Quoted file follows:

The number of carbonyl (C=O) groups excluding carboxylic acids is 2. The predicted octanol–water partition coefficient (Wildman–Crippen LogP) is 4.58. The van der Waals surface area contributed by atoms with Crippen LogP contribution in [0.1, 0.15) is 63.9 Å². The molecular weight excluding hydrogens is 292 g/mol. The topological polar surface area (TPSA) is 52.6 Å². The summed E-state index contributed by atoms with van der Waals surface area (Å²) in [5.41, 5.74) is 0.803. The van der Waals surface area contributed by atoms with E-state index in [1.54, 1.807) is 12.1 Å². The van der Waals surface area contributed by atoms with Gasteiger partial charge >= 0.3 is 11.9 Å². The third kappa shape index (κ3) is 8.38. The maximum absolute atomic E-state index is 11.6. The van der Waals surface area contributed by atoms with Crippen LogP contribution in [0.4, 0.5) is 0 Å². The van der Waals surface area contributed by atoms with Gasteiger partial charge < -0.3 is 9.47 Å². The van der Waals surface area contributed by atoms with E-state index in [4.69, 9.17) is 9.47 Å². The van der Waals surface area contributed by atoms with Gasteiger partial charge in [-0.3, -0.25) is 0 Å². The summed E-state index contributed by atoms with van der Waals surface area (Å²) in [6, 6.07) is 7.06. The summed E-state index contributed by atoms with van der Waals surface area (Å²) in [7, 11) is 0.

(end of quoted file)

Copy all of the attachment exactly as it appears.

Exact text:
The number of carbonyl (C=O) groups excluding carboxylic acids is 2. The predicted octanol–water partition coefficient (Wildman–Crippen LogP) is 4.58. The van der Waals surface area contributed by atoms with Crippen LogP contribution in [0.1, 0.15) is 63.9 Å². The molecular weight excluding hydrogens is 292 g/mol. The topological polar surface area (TPSA) is 52.6 Å². The summed E-state index contributed by atoms with van der Waals surface area (Å²) in [5.41, 5.74) is 0.803. The van der Waals surface area contributed by atoms with E-state index in [1.54, 1.807) is 12.1 Å². The van der Waals surface area contributed by atoms with Gasteiger partial charge >= 0.3 is 11.9 Å². The third kappa shape index (κ3) is 8.38. The maximum absolute atomic E-state index is 11.6. The van der Waals surface area contributed by atoms with Crippen LogP contribution in [0.4, 0.5) is 0 Å². The van der Waals surface area contributed by atoms with Gasteiger partial charge < -0.3 is 9.47 Å². The van der Waals surface area contributed by atoms with E-state index in [4.69, 9.17) is 9.47 Å². The van der Waals surface area contributed by atoms with Gasteiger partial charge in [-0.3, -0.25) is 0 Å². The summed E-state index contributed by atoms with van der Waals surface area (Å²) in [6, 6.07) is 7.06. The summed E-state index contributed by atoms with van der Waals surface area (Å²) in [7, 11) is 0.